NANCY J. STROHM, LCSW, CLVT
VISUAL IMPAIRMENT SERVICES TEAM COORDINATOR
VA MEDICAL CENTER, LEBANON, PA
COMMITTEE ON VETERANS' AFFAIRS
U.S.HOUSE OF REPRESENTATIVES
July 22, 2004
Mr. Chairman and Members of the Committee:
I am a licensed clinical social worker with a certification in Low Vision Rehabilitation. I have worked in the field of blind rehabilitation since 1995, when I was selected to implement the full time Visual Impairment Services Team (VIST) Program at the VA Medical Center, Lebanon, PA.
Vision loss is a condition that affects every aspect of a person’s life. A VIST Coordinator is tasked with identifying veterans who are visually impaired, assessing their needs, providing education, developing a plan for rehabilitation, implementing the plan through referral to an agency that provides direct services, and following up with the veteran yearly to determine if there are new needs. Within VISN 4, veterans with needs that can best be met at a thorough and intensive rehabilitation program, and are willing to participate, are referred to the Eastern Blind Rehabilitation Center at the VA Connecticut Health Care System, West Haven. During the nine years that I have been VIST Coordinator, I have witnessed veterans discharged to their families, homes and communities to reclaim roles that they had abandoned when blindness became unnecessarily debilitating. Among the veterans whom I referred, they were well satisfied.
However, approximately six years ago, I noticed that fewer veterans, many of them in advanced life stages, were not willing to participate in inpatient blind rehabilitation. Most of these veterans were suffering from age related maculopathy, commonly known as macular degeneration, a progressive eye disease that affects use of central vision. Despite my best presentation of the positive trade-offs of a VA rehabilitation program, they did not perceive themselves as “bad enough” to warrant this type of treatment. Common reasons for resistance included family caregiver roles, length of stay, and fear of traveling alone. Yet they still wanted to read and write, resume hobbies, take care of their daily needs, and travel safely within their communities. Their needs could not be met locally by the VIST program or through community or state agencies in a timely manner.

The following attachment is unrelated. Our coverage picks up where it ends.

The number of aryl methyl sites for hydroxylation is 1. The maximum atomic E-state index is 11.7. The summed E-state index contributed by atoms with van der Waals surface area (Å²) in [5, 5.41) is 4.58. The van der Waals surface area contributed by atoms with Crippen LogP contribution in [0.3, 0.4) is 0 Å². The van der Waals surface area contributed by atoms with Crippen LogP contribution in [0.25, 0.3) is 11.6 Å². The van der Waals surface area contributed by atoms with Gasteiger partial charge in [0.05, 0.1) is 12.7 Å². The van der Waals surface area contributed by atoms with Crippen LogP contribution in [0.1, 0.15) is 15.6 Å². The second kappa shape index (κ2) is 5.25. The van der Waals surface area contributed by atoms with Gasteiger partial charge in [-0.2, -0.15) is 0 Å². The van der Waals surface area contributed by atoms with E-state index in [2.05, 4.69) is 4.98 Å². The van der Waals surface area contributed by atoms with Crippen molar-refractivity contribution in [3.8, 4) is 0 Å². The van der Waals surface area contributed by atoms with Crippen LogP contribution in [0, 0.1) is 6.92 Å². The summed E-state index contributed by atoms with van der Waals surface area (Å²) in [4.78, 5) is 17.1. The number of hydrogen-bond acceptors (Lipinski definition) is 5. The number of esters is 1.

In the late summer of 1998, the leadership of the Blinded Veterans Association (BVA) of PA, Inc. contacted me. For nearly a decade, these veterans had been interested in expanded services for visually impaired veterans in the Lebanon area. They specifically requested an inpatient center like the one in West Haven. I referred them to the CEO at Lebanon, who listened to their concerns and then asked me to write a proposal. I was subsequently asked to develop an outpatient program that would meet the needs of veterans who were unable or unwilling to participate in a traditional inpatient program.
I reviewed services provided by community and private agencies via the internet and contacted the Carroll Center in Boston, MA, to learn more about their day program for senior citizens. A blind rehabilitation therapist from the Maine Commission for the Blind as well as faculty at the Pennsylvania College of Optometry acted as consultants. Within a short period of time, the BVA of PA, Inc., the Pennsylvania State Veterans Commission, and the VISN leadership supported the Visual Impairment Services Outpatient Rehabilitation Program, better known as VISOR.